Wednesday night is the celebration of Hip-Hop with a showcase of the London’s finest at Fitzrays including Sum-01 (who performed at last year’s awards show) and Reezy. Swagger, London’s premier cover band is also performing at the North Social Bowl. I’m trying to envision standing on the stage that’s been erected over the bowling lanes and all those bowling balls coming right at me. Photos for sure!

Thursday night is London Live Jazz with seven venues throughout the city hosting various jazz ensembles. Two of the venues worth noting are Wortley Road Public School and London Music Hall of Fame. Also on Thursday is Women of London Music at the London Brewing Co-op.

Friday night is Battle of The High School Bands at London Music Hall. Last year M.A.D. won and they blew the socks off everybody, receiving a standing ovation at the awards gala the following night. The Great Lake Blues Society will also be hosting a blues event at London Music Club. The rest of the week gets even busier with three events on Saturday including the World Music & Jazz Showcase hosted by TD Sunfest at Aeolian Hall. The week is capped off Sunday evening with the Forest City London Music Awards also held at London Music Hall. I’m then heading home on Monday and diving right into CMW.

Canadian Musician….40 Years Young…..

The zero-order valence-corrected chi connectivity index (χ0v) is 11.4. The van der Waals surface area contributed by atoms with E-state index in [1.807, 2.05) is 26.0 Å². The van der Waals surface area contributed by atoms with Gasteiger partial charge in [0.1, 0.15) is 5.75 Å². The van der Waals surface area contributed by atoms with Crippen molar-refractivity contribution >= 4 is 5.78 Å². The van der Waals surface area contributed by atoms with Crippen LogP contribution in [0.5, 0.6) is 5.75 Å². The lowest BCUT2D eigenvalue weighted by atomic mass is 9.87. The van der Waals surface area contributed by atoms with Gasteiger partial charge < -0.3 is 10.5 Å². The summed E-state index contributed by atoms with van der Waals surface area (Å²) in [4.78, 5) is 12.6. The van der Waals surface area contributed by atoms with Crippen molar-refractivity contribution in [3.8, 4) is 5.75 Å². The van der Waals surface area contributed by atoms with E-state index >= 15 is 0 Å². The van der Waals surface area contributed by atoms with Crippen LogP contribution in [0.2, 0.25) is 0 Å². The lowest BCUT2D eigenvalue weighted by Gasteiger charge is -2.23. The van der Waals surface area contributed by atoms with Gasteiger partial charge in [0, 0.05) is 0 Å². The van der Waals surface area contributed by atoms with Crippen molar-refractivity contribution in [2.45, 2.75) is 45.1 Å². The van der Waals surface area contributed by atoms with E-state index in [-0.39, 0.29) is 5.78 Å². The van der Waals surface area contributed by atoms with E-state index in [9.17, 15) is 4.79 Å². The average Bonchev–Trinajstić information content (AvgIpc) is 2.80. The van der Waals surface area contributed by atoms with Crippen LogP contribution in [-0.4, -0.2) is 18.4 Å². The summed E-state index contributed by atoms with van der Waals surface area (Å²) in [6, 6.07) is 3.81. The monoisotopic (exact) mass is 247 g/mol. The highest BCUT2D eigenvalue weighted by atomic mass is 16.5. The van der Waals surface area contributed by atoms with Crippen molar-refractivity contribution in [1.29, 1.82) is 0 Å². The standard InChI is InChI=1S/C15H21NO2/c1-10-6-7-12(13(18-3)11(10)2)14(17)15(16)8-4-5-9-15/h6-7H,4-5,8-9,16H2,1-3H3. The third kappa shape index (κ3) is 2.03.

A packed night at Grace O’Malley’s on Duncan St. as an invitation-only crowd gathered to celebrate the magazine’s 40th birthday and to salute the man who started it, founder Jim Norris. I’ve known Norris since his drumming days with Sea Dog, a Toronto-based band from the early 70s. Doug Varty, who still performs with his very popular Rod Stewart act, was the lead singer and keyboardist. The other members included Paul Weston on guitar, John Redmond also on keys and Brian Kirkwood on bass. Sea Dog was a very popular live act and performed in London frequently. They were much in demand as an opening act for Canadian bands including April Wine, Crowbar, Brutus, A Foot In Cold Water…..and American bands coming north…Bob Seger, Spirit, Ike and Tina Turner and Sly and The Family Stone.

Norris left the band in 1973/74 and we lost touch. He was just starting up Canadian Musician the year I moved to Toronto and I was back working in the music business. We reconnected as the magazine had picked up and published a few of my press releases. Much has happened in those 40 years and I’m happy to see Canadian Musician has endured and thrived. Big thanks to Maureen Jack who invited me to the party. O’Malley’s was jammed and the soiree seemed to connect people who hadn’t seen each other in years. Photographers were busy, food was served to the hungry masses and three different bands performed. It was wonderful to see so many familiar faces with everyone in a rather celebratory mood. I just can’t believe Canadian Musician is a day over 29!

Congratulations Jim!

One final note……

In May I’m hosting three acoustic events at. Tuesday Nights At Cherry’s will feature:

Little Magic Sam, May 14 – blues, Chicago-style

Eddie Bullen and Sons, May 21 – smooth jazz with a little funk and soul

Jeff Jones Trio, May 28 – pop/rock originals and covers